After someone drains you of the person you were at the beginning of the friendship, and you start to see the changes within yourself, you have to make a change. Letting a friend consistently drag you down and change you is like planting a seed in the darkest corner of a shed and hoping for it to blossom into something beautiful.  You are leaving no room for growth, a flower cannot bloom in the dark in the bottom of a shed. You cannot grow when attached to someone who keeps you last on their list, who keeps you in the bottom of their heart. You cannot blossom beautifully without some kind of nurturing. A toxic friendship will not nurture you, and you have to find sunshine and get out of the dark if you have any intentions of blooming into anything. “If you find spending time with a certain friend […who] makes you feel rotten for whatever reason, it may be time to cut that person out of your life,” said Douglas Loychik, a school psychologist at Round Lake High School “If the situation has become chronic, it’s time to break that cycle.”

Family Members

Just because someone is a member of your family does not make you obligated to have them in your life. You are not obligated to stay close someone who consciously chooses to hurt you. Being blood related to a person is not an excuse for them to take advantage of you and mistreat you. “She’s my cousin… I’ve known her my whole life,” said Melanie Newman, “When I did let go, it hurt a lot… it was like losing a piece of me. The pain was unbelievable but she was just bad to have in my life.” Newman went on to explain that her cousin could not take responsibility for things, and nothing was ever her fault. “She was very clingy,” Newman said. “Somehow everything that happened to her was my fault, even if I wasn’t there. It always came back to me.”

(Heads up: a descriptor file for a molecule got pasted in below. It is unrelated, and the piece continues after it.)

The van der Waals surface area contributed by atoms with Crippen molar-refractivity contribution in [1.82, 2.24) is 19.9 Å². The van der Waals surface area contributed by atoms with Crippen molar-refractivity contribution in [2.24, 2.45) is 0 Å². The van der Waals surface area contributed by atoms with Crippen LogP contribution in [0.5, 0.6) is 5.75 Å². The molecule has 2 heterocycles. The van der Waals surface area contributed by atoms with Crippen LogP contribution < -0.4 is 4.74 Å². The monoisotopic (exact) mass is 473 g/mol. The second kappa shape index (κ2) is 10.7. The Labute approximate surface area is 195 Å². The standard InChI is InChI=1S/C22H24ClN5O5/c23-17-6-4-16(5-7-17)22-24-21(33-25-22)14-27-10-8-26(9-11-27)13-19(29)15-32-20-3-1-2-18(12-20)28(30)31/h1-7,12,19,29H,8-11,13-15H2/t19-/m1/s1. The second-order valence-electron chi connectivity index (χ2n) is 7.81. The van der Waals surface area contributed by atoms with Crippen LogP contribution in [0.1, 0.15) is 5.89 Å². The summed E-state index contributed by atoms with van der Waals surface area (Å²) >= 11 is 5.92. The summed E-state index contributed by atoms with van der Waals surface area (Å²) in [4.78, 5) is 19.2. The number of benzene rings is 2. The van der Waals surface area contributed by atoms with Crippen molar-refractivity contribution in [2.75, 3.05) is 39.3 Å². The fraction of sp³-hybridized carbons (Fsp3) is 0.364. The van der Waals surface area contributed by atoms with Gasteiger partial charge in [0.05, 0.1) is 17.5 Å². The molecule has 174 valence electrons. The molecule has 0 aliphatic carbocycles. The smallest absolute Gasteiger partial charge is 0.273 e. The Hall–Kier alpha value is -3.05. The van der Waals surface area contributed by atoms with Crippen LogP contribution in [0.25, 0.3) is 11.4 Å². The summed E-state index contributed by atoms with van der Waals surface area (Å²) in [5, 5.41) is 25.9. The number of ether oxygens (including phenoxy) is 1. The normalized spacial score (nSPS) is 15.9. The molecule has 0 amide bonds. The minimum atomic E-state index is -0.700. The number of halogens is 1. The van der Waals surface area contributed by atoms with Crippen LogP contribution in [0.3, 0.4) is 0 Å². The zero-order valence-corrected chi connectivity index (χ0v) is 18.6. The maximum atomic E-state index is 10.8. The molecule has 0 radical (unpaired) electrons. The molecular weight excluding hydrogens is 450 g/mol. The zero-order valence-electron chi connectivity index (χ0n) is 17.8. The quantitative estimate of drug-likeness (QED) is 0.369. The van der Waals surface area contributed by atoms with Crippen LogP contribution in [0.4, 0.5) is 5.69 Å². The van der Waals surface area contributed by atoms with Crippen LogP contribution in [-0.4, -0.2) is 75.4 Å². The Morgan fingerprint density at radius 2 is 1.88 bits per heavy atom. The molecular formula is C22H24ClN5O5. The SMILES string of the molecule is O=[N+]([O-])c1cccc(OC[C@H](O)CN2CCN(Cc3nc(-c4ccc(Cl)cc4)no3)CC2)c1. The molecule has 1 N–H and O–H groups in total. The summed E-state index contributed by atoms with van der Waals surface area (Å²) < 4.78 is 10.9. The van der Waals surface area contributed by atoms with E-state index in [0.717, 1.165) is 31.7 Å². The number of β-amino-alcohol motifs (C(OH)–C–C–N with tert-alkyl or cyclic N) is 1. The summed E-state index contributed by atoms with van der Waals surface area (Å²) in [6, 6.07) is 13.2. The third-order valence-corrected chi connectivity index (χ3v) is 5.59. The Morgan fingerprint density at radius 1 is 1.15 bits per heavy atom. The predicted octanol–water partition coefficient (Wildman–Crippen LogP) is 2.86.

More often than not, a person has to struggle with a toxic family member. Be it a cousin, a sibling, or parent, it is painful. But you have to find a way to paint that pain into a portrait of progress. You cannot let a toxic family member continue to destroy you after you’ve worked so hard to get to where you are now. You are an artist and cannot let one critic destroy the beauty of a person you’ve spent decades creating. You have to protect yourself from people who only ever want to see you smeared on their smock. It’s not normal for someone who’s supposed to love you to make you love yourself less.

“Young to older adults do disengage from relationships with toxic family members,” said Joe Savage, a social worker at Round Lake High School.  “This causes great distress but we need to recognize that we are caring for our self when we choose to do this.”

Romantic Relationships